Yao Ming in Kenya’s Samburu National Reserve. Photo: Kristian Schmidt/WildAid
Yao Ming is a giant man, but he paled in comparison to the corpse of the elephant stripped of ivory that lay at his feet in Samburu National Reserve, Kenya. The 7' 6", 310-pound, retired center from China, a former player for the NBA's Houston Rockets, landed in Africa on August 10 to raise awareness about the ills of poaching. His loyal fan base in China, where ivory is viewed as a status symbol whose price is rising, makes him an appealing celebrity to conservation organizations like WildAid. In 2006, he stopped eating shark fin soup and later began a campaign to prevent its consumption in China. This August in Africa, he visited endangered white rhinos, stood over the corpse of that dead elephant, and visited rooms stockpiled with loads of ivory seized so that it could not be shipped overseas. “I think we need to increase the public awareness of what ivory is made of,” Yao told the Associated Press. “The elephants, including rhinos, their numbers are decreasing.”
What is it about movers and shakers? What makes them tick? Filmmaker Allie Bombach wants to know and is using her MoveShake film series to uncover some answers. The year-long project debuted in early June with the release of two films, one about Shannon Galpin, who founded Mountain2Mountain, which works to empower women and children in conflict zones, and one about Julio Solis, a sea turtle poacher-turned-savior in Baja, Mexico.
I spoke with Bombach about the film series and what we can expect to see in the upcoming installments.
What is MoveShake and why did you start the project? Allie Bombach: MoveShake is a film series about environmental and social justice change-makers. It stemmed from wanting to know what it takes to be a mover and shaker. What is this personality that gets people to not just sign up with an organization, but to see something that has not yet been done and then decide to do it? We're not trying to convince the audience that they need to do the same, but I see these films as a great way to start an inward conversion. The point is to inspire.
Also, the films all focus on their subject's superpowers. Shannon Galpin is fearless and dedicated to what she is doing. That takes a certain kind of tenacity that not all of us have. For Julio, his ability to bring together his community is his superpower. So whether your superpower is accounting or you are able to make films, it's about searching yourself to see what you are good at.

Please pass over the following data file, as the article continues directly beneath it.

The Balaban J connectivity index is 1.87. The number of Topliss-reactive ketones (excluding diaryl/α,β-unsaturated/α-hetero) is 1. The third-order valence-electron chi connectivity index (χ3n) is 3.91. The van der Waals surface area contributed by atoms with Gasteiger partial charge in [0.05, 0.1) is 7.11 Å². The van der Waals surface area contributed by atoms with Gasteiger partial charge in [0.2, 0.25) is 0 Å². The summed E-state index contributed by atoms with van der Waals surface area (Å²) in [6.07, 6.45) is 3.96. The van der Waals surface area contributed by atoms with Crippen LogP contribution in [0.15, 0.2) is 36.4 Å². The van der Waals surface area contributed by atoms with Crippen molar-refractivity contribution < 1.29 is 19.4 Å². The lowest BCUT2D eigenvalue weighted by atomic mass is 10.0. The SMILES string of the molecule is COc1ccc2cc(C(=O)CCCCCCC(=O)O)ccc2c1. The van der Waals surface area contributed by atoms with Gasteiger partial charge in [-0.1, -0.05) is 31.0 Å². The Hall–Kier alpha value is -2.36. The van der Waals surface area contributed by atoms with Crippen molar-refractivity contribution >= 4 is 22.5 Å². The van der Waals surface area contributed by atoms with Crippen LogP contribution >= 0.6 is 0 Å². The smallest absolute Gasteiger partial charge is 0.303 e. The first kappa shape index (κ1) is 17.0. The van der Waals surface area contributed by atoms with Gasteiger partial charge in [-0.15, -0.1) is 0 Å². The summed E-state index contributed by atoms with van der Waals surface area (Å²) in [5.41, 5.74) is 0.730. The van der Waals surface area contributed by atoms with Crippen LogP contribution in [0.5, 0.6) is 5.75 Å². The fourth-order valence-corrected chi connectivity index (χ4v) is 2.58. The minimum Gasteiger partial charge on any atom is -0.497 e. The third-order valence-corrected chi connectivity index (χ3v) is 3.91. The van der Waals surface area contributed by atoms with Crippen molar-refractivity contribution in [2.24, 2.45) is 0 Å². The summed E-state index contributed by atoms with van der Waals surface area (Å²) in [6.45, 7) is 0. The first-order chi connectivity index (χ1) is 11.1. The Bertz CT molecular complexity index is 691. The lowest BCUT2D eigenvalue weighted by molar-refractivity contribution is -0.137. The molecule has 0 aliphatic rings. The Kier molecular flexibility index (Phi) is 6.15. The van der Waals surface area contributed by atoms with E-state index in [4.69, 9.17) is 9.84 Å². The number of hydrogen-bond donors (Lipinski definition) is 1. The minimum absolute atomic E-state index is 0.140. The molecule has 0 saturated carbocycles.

The South Fork of the Skykomish, just above Sunset Falls. Photo: Mary Catherine O'Connor
When I lived for a short time in Index, Washington, a climbing and boating hotspot on the Skykomish River in the north central Cascades, it felt like equal parts Twin Peaks and Northern Exposure. But despite its eccentric residents and quirky vibe, Index is like Mayberry compared to the South Fork of the Skykomish, a sprawling community of river cabins and trailers, near where the south and north forks of the river merge.
For me, the South Fork was shrouded in mystery and clouds (literally, usually). The residents, I was told, tended to be fiercely libertarian. I had always gotten a kind of Get Off My Land vibe from the area, but that was around 15 years ago. Maybe things had changed? So when I found out that the local utility district wants to build a small hydropower dam on the river, and that a friend of mine has a family cabin on the South Fork, I saw a chance to both report on the dam proposal and to delve into that, um, intriguing community.
Here is the soundbite version of what I learned: the dam might just happen—and it could really alter the river—and the people of the South Fork are very nice, articulate and welcoming ... except for the ones who aren't.
TIME MACHINE Everything seemed quite familiar as I pulled off Highway 2, past the trailhead for Lake Serene, and saw the first of many No Trespassing signs posted at the mouth of each driveway and side road along the washboard dirt road that winds along the river. With the car windows down, I could hear the roar of Sunset Falls as soon as it came into view. The Snohomish County Public Utility District (PUD) hopes to convert the power of that Cascadian water into electrons.